Q1: A basic point: Momentum is only conserved in an ISOLATED SYSTEM, where the net external force is zero. A moving object is an isolated system only if no forces such as friction etc., act, otherwise its momentum does change: $\Delta \$p = Fext $\Delta \$t.

Q6: (d); the girl moves in the opposite direction at 2.0 m/s. Since momentum is conserved and is originally zero, it must remain zero. The boy has twice the mass so the girl must have twice the velocity, and in the opposite direction.

Q8: Yes. In a perfectly elastic collision KE is unchanged. The earth has an effective mass of infinity compared to the ball, so it does not speed up at all (certainly not enough to be measured). Thus the KE and thus the speed of the ball must not change during the collision. Its original PE, Mgh, is the source of the KE just before the collision and so this same amount of KE will lead to the same PE (and thus the same h) after the collision.

Q12: Absolutely. Impulse = $\Delta \$p = F $\Delta \$t and so a small F can result in a larger impulse if it acts for a sufficiently longer time.

P6: Comment: This is probably not a good test problem due to the fact that the messy arithmetic takes too much time. But one like it might show up on the final exam, or I might give you a simplified, one-dimensional version - such as P22 below - on a test.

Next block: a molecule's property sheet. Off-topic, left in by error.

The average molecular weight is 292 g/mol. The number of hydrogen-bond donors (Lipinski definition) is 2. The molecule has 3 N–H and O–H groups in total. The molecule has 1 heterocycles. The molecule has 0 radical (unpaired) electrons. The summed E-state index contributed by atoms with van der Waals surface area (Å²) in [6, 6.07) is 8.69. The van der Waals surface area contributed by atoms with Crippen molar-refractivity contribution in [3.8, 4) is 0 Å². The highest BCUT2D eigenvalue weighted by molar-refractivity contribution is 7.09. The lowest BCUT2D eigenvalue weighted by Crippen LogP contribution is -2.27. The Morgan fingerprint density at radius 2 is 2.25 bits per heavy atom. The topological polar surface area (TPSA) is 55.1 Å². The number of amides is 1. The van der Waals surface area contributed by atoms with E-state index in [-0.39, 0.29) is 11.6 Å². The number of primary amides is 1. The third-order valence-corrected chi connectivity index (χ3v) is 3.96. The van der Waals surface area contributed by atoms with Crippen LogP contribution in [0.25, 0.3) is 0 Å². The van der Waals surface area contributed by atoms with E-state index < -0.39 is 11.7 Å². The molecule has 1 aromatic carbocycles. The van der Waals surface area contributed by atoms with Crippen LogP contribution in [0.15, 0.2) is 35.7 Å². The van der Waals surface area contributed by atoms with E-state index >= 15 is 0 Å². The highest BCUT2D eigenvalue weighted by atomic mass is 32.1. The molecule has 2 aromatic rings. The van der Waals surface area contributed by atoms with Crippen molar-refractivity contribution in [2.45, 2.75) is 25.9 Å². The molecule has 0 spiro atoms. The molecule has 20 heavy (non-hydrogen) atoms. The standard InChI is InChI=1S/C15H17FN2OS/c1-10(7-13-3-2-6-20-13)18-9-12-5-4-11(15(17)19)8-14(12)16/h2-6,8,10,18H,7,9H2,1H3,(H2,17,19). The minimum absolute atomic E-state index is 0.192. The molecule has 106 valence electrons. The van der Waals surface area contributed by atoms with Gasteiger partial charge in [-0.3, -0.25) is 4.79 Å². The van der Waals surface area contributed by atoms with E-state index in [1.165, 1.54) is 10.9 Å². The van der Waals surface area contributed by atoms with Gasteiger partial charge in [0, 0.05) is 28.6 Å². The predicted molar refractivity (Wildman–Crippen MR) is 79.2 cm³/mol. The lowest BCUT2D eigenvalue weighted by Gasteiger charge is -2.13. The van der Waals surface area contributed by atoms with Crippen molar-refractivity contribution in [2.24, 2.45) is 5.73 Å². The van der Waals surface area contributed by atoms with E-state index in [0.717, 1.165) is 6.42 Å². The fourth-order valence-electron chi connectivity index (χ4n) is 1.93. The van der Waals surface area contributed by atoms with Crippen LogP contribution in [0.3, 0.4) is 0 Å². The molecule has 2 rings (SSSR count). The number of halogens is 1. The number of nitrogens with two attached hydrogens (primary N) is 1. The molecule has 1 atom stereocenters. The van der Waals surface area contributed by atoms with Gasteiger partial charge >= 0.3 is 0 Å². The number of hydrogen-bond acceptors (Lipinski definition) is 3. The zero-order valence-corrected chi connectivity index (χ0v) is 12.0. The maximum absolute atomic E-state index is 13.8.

We use the fact that the change in momentum over time interval t1 = a to t2 = b is given by Newton's Second Law in the form $\Delta \$p = $\textstyle \int _{{a}}^{{b}}F\,dx$

and if we are interested in the average force over this time interval, we can use the simpler relation $\Delta \$p = FAV $\Delta \$t

In this case, the original momentum is in the +x-direction:

p1 = (0.145 kg)(32 m/s)i = 4.64i kg-m/s

The momentum immediately after the collision with the bat can be obtained from the conservation of energy. Since we know the ball rises to a maximum height of 36.5 m, we equate mgh with the KE just after the collision and solve for v. We obtain v = 26.7 m/s. Therefore the momentum right after the collision is

p2 = (0.145 kg)(26.7 m/s)j = 3.87j kg-m/s

So $\Delta \$p = 3.87j - 4.64i

So the average force must be

FAV = $\Delta \$p/ $\Delta \$t = 1548j - 1856i

The magnitude of this force is sqrt[(15482 + (-1856)2] = 2416 Newtons at an angle of Arctan (1548/-1856) = - 39.8 + 180 = 140 degrees CCW from the +x axis. (We must add the 180 degrees: since the x-component of the vector is negative and the y-component positive, we know the angle is in the second quadrant.)